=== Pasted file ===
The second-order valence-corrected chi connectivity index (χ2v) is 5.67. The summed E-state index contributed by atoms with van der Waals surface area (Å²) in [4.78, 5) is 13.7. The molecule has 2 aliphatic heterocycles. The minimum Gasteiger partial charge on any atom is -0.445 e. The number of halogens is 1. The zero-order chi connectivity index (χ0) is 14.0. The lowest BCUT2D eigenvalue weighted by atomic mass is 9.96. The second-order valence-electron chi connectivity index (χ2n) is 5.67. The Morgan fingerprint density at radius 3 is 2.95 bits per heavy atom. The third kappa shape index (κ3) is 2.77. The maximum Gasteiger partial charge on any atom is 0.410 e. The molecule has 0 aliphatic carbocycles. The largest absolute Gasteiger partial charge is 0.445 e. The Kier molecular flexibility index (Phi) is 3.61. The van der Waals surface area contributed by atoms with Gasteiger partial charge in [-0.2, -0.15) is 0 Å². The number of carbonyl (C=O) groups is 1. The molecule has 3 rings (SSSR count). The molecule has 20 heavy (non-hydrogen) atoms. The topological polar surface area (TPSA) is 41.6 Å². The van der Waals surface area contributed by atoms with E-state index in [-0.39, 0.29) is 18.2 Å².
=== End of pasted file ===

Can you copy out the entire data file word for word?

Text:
The second-order valence-corrected chi connectivity index (χ2v) is 5.67. The summed E-state index contributed by atoms with van der Waals surface area (Å²) in [4.78, 5) is 13.7. The molecule has 2 aliphatic heterocycles. The minimum Gasteiger partial charge on any atom is -0.445 e. The number of halogens is 1. The zero-order chi connectivity index (χ0) is 14.0. The lowest BCUT2D eigenvalue weighted by atomic mass is 9.96. The second-order valence-electron chi connectivity index (χ2n) is 5.67. The Morgan fingerprint density at radius 3 is 2.95 bits per heavy atom. The third kappa shape index (κ3) is 2.77. The maximum Gasteiger partial charge on any atom is 0.410 e. The molecule has 0 aliphatic carbocycles. The largest absolute Gasteiger partial charge is 0.445 e. The Kier molecular flexibility index (Phi) is 3.61. The van der Waals surface area contributed by atoms with Gasteiger partial charge in [-0.2, -0.15) is 0 Å². The number of carbonyl (C=O) groups is 1. The molecule has 3 rings (SSSR count). The molecule has 20 heavy (non-hydrogen) atoms. The topological polar surface area (TPSA) is 41.6 Å². The van der Waals surface area contributed by atoms with E-state index in [-0.39, 0.29) is 18.2 Å².